Rise in restaurant food allergy protocols | Modern restaurant management

Max McGlinchey, a 19-year-old student with a peanut allergy, died over the summer after eating at a Chinese restaurant in Lancaster, Pa. As always, Max was careful to ask about the ingredients of the meal he was ordering – Lo Mein beef and an egg roll – to make sure the food was peanut free. Apparently there was a mistake in the kitchen, because someone cooked their food in peanut oil or there was accidental contact with peanuts, and Max died from a severe allergic reaction. .

Celia Marsh died of anaphylaxis after eating at UK sandwich chain Pret a Manger. The 42-year-old mother suffered a severe allergic reaction after eating a sandwich that contained yogurt that was supposedly dairy-free but actually contained traces of milk protein. A few months earlier, a 15-year-old girl, Natasha Ednan-Laperouse, had gone to another Pret a Manger store, where she had eaten a mislabelled baguette. The bread she ate contained sesame but was not labeled as such. Natasha, who was allergic to sesame, had a severe allergic reaction and died.

Making mistakes when preparing food for allergic guests can (literally) kill them. It is imperative that every employee in every restaurant takes food allergies seriously and works tirelessly to avoid these mistakes. All staff should be familiar with your restaurant’s food allergy protocols and be properly trained to accommodate customers with particular dietary restrictions. Emphasize to your staff that if a guest with a food allergy ingests even a tiny amount of their food allergen, it can trigger a reaction – and in severe cases, even death.

Food allergies are more and more prevalent in our society. According to Food Allergy Research and Education (FARE), it is estimated that today, approximately 15 million Americans suffer from food allergies. The “Big 8” foods – responsible for 90 percent of all allergic reactions – are milk, eggs, peanuts, tree nuts, soybeans, wheat, fish and shellfish. Sesame has become such a prevalent allergen that we may soon be discussing the ‘Big 9’, as manufacturers may soon be labeling this ingredient for the presence as well. Although these allergens are the most common, people can also have serious allergic reactions to a wide variety of other foods and spices.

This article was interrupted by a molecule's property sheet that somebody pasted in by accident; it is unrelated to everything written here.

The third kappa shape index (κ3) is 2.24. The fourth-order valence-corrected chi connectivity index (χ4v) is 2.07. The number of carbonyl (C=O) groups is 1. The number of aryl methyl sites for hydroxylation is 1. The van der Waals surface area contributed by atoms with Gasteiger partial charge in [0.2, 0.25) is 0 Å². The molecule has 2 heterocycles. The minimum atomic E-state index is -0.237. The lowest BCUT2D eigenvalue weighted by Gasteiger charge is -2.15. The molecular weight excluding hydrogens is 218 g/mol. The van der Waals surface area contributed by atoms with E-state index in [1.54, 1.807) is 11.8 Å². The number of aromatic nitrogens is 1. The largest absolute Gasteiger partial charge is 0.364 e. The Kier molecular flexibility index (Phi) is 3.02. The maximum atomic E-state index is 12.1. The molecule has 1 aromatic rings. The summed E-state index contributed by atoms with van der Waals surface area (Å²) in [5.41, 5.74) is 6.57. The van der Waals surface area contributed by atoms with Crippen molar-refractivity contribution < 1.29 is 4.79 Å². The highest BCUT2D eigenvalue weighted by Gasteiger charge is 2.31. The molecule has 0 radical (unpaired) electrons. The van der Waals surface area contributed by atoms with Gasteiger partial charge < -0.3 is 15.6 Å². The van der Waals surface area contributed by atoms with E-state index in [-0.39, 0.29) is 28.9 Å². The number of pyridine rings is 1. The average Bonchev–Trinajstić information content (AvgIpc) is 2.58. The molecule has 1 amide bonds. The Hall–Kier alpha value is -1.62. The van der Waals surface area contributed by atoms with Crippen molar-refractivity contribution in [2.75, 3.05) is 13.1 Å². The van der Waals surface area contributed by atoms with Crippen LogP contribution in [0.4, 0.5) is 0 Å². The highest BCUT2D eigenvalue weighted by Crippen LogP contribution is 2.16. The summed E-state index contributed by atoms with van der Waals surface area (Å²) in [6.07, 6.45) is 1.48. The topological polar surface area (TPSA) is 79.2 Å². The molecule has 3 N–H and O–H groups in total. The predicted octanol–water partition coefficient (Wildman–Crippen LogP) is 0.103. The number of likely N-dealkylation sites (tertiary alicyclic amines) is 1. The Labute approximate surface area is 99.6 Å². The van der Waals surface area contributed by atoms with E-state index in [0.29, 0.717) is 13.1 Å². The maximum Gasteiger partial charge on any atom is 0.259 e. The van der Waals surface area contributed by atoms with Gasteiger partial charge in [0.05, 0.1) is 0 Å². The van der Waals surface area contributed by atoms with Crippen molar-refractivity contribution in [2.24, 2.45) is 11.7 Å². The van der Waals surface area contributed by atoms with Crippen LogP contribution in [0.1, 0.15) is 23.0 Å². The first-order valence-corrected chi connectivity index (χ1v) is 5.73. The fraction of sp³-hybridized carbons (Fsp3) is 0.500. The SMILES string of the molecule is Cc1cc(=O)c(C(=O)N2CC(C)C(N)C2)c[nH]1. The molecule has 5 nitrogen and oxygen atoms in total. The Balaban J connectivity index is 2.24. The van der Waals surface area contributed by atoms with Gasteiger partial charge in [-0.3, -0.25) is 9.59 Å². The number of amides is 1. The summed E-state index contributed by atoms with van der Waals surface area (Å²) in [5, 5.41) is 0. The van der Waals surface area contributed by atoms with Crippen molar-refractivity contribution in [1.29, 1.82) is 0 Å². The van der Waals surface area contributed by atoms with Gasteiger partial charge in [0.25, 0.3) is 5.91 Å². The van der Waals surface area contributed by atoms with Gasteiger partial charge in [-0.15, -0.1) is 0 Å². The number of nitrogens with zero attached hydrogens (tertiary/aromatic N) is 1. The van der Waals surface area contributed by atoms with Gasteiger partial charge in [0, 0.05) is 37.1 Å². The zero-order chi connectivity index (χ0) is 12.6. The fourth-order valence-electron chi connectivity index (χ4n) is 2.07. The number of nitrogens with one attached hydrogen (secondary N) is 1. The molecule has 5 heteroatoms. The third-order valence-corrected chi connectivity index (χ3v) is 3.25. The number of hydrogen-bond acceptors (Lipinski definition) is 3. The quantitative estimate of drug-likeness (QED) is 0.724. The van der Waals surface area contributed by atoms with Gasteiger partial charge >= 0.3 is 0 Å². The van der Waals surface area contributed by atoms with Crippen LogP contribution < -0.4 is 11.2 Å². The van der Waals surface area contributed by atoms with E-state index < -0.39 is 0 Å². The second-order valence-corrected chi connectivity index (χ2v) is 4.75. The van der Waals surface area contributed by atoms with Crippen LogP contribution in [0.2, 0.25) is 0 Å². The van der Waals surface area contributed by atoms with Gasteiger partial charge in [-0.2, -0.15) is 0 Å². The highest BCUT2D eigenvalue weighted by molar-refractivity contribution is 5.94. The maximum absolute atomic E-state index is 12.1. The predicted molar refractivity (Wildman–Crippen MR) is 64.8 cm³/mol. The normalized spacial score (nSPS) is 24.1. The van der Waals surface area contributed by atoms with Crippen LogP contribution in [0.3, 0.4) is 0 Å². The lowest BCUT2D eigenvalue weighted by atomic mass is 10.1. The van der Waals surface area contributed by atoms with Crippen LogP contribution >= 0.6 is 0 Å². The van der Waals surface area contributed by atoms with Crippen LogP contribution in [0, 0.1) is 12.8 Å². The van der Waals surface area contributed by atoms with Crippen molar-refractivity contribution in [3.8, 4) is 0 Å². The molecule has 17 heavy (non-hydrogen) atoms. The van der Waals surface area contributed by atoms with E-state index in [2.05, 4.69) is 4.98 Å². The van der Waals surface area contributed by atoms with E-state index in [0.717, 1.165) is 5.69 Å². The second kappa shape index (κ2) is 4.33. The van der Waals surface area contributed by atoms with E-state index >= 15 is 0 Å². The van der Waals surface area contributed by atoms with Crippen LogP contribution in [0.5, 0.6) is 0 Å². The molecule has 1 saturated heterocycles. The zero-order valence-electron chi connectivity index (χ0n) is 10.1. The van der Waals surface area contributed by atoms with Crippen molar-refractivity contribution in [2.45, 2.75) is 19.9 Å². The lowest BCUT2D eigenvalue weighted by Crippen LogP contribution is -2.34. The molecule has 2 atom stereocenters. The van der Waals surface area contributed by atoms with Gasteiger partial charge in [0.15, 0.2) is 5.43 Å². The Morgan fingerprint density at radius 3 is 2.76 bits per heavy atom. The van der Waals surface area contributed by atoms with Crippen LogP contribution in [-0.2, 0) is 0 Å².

It’s easy to see how a mistake can happen when you serve hundreds of guests on any given night. But it’s also essential to avoid mistakes, by consistently using proper food allergy protocols, with each allergic guest.

While the first priority is obviously to keep customers safe, it’s also important to recognize that food allergy-related mistakes can devastate a business. One mistake can be extremely costly (legal fees, drop in business) and can ruin a restaurant’s reputation (just look at the negative press that Pret a Manager has bypassed for its multiple food allergy mistakes).

Becoming antiallergic is good for restaurant results. Consumers with food allergies are extremely loyal to restaurants that can accommodate them. The food allergy community is vocal and tight-knit, sharing information about amazing experiences with accommodating restaurants so others can visit (and enjoy) these establishments. The reverse is also true: If restaurants aren’t accommodating or don’t know about food allergies, allergic customers share those negative experiences so others can avoid them. Here are some tips to make your restaurant more allergy-friendly.

Communicate with guests and staff